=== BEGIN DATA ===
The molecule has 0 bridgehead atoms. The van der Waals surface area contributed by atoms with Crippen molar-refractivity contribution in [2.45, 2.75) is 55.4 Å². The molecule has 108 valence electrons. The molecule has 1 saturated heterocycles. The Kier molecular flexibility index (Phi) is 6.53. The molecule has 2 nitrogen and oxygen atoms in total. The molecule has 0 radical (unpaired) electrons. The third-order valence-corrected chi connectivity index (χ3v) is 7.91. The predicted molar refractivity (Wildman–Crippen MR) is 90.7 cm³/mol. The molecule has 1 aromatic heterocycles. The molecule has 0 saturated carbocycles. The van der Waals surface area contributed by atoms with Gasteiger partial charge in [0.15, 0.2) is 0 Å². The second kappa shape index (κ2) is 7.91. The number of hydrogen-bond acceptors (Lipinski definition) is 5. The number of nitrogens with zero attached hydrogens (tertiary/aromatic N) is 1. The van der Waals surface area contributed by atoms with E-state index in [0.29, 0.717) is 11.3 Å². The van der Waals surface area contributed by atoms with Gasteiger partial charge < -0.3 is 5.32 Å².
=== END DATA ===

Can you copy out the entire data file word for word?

The molecule has 0 bridgehead atoms. The van der Waals surface area contributed by atoms with Crippen molar-refractivity contribution in [2.45, 2.75) is 55.4 Å². The molecule has 108 valence electrons. The molecule has 1 saturated heterocycles. The Kier molecular flexibility index (Phi) is 6.53. The molecule has 2 nitrogen and oxygen atoms in total. The molecule has 0 radical (unpaired) electrons. The third-order valence-corrected chi connectivity index (χ3v) is 7.91. The predicted molar refractivity (Wildman–Crippen MR) is 90.7 cm³/mol. The molecule has 1 aromatic heterocycles. The molecule has 0 saturated carbocycles. The van der Waals surface area contributed by atoms with Gasteiger partial charge in [0.15, 0.2) is 0 Å². The second kappa shape index (κ2) is 7.91. The number of hydrogen-bond acceptors (Lipinski definition) is 5. The number of nitrogens with zero attached hydrogens (tertiary/aromatic N) is 1. The van der Waals surface area contributed by atoms with E-state index in [0.29, 0.717) is 11.3 Å². The van der Waals surface area contributed by atoms with Gasteiger partial charge < -0.3 is 5.32 Å².